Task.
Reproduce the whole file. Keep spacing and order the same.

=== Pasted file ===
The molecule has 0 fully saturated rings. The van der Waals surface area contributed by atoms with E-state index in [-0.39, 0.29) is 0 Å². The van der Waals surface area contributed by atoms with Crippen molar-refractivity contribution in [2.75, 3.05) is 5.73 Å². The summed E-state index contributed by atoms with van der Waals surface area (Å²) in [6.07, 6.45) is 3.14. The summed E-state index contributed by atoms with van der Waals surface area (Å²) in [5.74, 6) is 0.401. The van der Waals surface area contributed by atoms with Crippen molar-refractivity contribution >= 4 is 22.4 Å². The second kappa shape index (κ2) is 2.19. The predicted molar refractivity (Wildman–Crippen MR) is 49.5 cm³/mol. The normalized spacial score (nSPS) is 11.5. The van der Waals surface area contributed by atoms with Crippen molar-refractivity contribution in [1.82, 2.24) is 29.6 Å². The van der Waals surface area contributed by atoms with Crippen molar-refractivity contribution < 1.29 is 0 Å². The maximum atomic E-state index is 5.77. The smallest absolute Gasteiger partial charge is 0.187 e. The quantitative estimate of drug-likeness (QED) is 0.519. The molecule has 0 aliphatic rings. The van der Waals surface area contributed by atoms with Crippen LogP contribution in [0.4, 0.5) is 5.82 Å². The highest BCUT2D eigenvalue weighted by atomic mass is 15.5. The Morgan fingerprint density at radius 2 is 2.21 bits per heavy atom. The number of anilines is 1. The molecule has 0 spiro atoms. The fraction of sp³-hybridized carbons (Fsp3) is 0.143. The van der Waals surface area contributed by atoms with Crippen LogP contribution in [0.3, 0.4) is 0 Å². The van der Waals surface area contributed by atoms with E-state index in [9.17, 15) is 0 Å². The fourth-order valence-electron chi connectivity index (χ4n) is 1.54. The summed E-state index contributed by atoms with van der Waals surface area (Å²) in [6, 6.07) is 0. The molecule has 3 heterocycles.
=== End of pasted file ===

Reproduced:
The molecule has 0 fully saturated rings. The van der Waals surface area contributed by atoms with E-state index in [-0.39, 0.29) is 0 Å². The van der Waals surface area contributed by atoms with Crippen molar-refractivity contribution in [2.75, 3.05) is 5.73 Å². The summed E-state index contributed by atoms with van der Waals surface area (Å²) in [6.07, 6.45) is 3.14. The summed E-state index contributed by atoms with van der Waals surface area (Å²) in [5.74, 6) is 0.401. The van der Waals surface area contributed by atoms with Crippen molar-refractivity contribution >= 4 is 22.4 Å². The second kappa shape index (κ2) is 2.19. The predicted molar refractivity (Wildman–Crippen MR) is 49.5 cm³/mol. The normalized spacial score (nSPS) is 11.5. The van der Waals surface area contributed by atoms with Crippen molar-refractivity contribution in [1.82, 2.24) is 29.6 Å². The van der Waals surface area contributed by atoms with Crippen molar-refractivity contribution < 1.29 is 0 Å². The maximum atomic E-state index is 5.77. The smallest absolute Gasteiger partial charge is 0.187 e. The quantitative estimate of drug-likeness (QED) is 0.519. The molecule has 0 aliphatic rings. The van der Waals surface area contributed by atoms with Crippen LogP contribution in [0.4, 0.5) is 5.82 Å². The highest BCUT2D eigenvalue weighted by atomic mass is 15.5. The Morgan fingerprint density at radius 2 is 2.21 bits per heavy atom. The number of anilines is 1. The molecule has 0 spiro atoms. The fraction of sp³-hybridized carbons (Fsp3) is 0.143. The van der Waals surface area contributed by atoms with Crippen LogP contribution in [0.3, 0.4) is 0 Å². The van der Waals surface area contributed by atoms with E-state index in [9.17, 15) is 0 Å². The fourth-order valence-electron chi connectivity index (χ4n) is 1.54. The summed E-state index contributed by atoms with van der Waals surface area (Å²) in [6, 6.07) is 0. The molecule has 3 heterocycles.